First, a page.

What is Snow Drought?
Snowpack typically acts as a natural reservoir, providing water throughout the drier summer months. Lack of snowpack storage, or a shift in timing of snowmelt from that reservoir, can be a challenge for drought planning. Few drought metrics include storage and release of snow water. Several years of low snowpack, especially across the western U.S., have led to many studies looking into the causes and impacts of reduced snow storage (see Resources) and the creation of a new definition of drought called Snow Drought.
Snow drought is defined as period of abnormally low snowpack for the time of year, reflecting either below-normal cold-season precipitation (dry snow drought) or a lack of snow accumulation despite near-normal precipitation (warm snow drought), caused by warm temperatures and precipitation falling as rain rather than snow or unusually early snowmelt. (AMS Glossary of Meteorology)
Snow-dominated regions face several challenges due to snow drought and its impacts:
- Summer Water Availability: Snow droughts reduce the amount of available water for spring and summer snow melt. This, in turn, reduces streamflow and soil moisture, which can have impacts on water storage, irrigation, fisheries, vegetation, municipal water supplies, and wildfire.
- Winter Water Management: Warmer winter storms lead to rain instead of snow at higher elevations in mountain regions that can create challenges for water management and flood mitigation strategies, particularly when dealing with extreme events.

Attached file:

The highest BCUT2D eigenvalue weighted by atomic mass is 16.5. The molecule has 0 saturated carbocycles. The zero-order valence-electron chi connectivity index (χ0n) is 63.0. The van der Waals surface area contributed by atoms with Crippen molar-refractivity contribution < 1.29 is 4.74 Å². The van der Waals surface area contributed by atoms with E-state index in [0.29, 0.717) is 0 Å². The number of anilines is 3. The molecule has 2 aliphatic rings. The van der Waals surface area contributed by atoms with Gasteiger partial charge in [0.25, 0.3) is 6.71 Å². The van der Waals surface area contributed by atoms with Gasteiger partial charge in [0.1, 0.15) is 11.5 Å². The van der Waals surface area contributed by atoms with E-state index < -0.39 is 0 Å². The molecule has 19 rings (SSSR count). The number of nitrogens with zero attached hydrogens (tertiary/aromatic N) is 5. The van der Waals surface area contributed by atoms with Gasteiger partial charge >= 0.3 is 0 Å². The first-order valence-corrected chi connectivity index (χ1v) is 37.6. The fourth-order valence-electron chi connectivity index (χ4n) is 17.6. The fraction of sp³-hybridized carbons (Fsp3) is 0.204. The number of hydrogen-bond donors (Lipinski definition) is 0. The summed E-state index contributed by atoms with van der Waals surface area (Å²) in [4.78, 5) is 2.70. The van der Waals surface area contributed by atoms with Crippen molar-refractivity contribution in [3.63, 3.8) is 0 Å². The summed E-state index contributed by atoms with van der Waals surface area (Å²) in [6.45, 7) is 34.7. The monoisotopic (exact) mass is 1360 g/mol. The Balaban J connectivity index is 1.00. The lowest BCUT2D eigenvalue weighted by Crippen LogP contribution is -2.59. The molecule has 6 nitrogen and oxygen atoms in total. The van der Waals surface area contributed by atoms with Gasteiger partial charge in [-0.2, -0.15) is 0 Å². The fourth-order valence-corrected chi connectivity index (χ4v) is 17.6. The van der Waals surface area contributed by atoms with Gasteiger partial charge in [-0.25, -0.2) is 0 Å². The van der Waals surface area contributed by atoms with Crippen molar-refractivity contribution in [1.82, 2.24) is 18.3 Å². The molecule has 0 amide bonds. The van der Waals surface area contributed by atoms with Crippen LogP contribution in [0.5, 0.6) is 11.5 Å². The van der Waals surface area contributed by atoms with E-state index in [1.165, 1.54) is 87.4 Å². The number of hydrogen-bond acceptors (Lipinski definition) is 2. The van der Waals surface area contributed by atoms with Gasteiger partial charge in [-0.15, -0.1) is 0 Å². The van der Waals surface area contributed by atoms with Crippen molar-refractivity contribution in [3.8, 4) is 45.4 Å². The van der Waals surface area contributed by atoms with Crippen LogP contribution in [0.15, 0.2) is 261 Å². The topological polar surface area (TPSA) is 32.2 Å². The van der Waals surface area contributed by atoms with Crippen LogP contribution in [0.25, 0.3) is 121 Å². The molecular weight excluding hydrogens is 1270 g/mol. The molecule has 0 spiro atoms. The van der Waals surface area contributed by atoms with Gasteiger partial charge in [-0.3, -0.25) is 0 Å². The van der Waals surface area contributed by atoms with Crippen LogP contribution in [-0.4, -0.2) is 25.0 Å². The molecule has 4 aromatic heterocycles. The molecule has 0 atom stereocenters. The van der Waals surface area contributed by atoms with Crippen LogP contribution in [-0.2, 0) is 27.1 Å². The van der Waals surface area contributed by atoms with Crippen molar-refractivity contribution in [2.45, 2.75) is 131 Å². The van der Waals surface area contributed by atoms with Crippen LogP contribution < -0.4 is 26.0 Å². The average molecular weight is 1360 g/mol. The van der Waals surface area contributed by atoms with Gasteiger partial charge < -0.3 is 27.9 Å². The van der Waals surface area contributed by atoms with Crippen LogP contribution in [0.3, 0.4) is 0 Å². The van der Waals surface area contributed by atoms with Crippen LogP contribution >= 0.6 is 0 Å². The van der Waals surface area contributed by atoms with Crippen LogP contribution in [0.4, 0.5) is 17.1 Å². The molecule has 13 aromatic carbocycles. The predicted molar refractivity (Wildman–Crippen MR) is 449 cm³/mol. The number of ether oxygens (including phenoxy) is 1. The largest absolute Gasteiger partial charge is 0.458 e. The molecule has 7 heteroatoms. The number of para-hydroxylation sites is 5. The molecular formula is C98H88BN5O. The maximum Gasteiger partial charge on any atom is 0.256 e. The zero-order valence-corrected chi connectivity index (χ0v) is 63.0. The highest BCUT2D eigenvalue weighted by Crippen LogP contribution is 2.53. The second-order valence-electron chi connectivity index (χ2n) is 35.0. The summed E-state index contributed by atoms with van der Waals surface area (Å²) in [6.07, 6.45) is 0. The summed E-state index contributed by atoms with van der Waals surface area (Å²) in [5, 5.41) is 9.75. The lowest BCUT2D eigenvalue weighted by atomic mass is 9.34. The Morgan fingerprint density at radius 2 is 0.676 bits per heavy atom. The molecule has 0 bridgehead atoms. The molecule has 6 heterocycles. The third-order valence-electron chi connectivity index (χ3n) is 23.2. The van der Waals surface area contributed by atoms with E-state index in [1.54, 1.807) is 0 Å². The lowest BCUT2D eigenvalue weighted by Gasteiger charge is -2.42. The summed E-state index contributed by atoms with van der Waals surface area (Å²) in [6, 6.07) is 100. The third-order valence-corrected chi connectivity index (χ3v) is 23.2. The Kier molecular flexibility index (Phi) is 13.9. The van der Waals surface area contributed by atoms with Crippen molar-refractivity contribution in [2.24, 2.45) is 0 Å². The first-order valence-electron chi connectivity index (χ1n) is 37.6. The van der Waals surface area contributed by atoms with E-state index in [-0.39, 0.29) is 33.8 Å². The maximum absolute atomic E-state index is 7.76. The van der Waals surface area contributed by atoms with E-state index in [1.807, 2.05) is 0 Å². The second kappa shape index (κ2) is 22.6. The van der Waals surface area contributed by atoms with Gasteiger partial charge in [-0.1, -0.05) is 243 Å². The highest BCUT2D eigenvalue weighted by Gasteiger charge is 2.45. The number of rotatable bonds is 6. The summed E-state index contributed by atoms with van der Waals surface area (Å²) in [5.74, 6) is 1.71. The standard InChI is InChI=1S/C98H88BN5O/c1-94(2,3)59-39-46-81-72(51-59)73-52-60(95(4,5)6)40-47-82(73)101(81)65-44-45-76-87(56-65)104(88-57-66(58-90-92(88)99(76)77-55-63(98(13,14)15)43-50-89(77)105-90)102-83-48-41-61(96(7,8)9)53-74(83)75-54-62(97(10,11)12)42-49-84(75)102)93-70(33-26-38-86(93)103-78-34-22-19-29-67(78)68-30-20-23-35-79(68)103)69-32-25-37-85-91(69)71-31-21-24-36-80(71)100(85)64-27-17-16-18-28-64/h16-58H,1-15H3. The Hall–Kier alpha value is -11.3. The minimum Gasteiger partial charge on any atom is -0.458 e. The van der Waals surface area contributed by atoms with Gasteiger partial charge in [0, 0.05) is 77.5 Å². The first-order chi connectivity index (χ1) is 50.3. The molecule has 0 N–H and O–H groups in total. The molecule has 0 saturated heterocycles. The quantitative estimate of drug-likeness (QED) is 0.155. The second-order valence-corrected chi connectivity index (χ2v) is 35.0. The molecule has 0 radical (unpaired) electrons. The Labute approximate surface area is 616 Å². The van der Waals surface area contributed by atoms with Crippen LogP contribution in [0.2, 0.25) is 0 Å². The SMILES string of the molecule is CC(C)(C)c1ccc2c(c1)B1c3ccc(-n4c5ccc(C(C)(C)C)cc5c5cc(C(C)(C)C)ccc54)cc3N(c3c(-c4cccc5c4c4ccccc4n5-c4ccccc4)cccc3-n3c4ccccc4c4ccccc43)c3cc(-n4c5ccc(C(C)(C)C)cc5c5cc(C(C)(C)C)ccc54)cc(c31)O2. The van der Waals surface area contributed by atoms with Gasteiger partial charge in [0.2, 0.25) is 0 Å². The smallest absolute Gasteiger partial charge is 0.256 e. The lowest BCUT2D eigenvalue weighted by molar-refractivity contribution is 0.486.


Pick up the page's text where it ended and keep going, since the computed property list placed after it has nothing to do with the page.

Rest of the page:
- Outdoor Tourism and Recreation: Many local economies and industries rely on snowpack and river flows from snowmelt to support their outdoor industries such as skiing, rafting, and fishing.
- Ecosystems: Lack of snow can disrupt ecosystems over shorter and longer timescales.
Current Situation and Impacts in the West
May 2, 2019:
Snowmelt season is now underway across the Western US. Above normal temperatures for the month of April have accelerated this process for many locations. In western Oregon rapid melt has led to below snow water equivalent (SWE) in places that were above normal SWE just a month ago on April 1. The Willamette Basin changed from 104% of normal SWE on April 1 to 78% of normal on April 29 and similarly, the Deschutes Basin changed from 104% to 77% of normal SWE. The Washington Cascades are in the worst snow drought conditions overall from a regional perspective with complete melt out having already occured at some lower elevation locations about 2-3 weeks ahead of climatological melt out dates. The Sierra Nevada currently boasts the largest SWE values in the Western US and sits at 150% to >200% of normal. At higher elevations in the Sierra Nevada, current SWE values are still between 40-60 inches. At lower elevations in the Sierra Nevada, abundant snowpack is still present in locations that have typically melted out by now like Tahoe City, California where the current SWE is 9.1 inches and the climatological melt out date is April 24. Southern coastal Alaska remains in snow drought with a number of stations less than 50% of normal SWE and two weeks ahead of normal melt out as demonstrated at Moraine which has no snow remaining, but has a typical melt out date of May 13.
USDA Natural Resources Conservation Service (NRCS) percent of 1981-2010 median snow water equivalent (SWE) over the western U.S. (top) and Alaska (bottom) for April 28, 2019. Only stations with at least 20-years of data are included in the station averages. For an interactive version of this map, including percent of period of station record median SWE, please visit NRCS.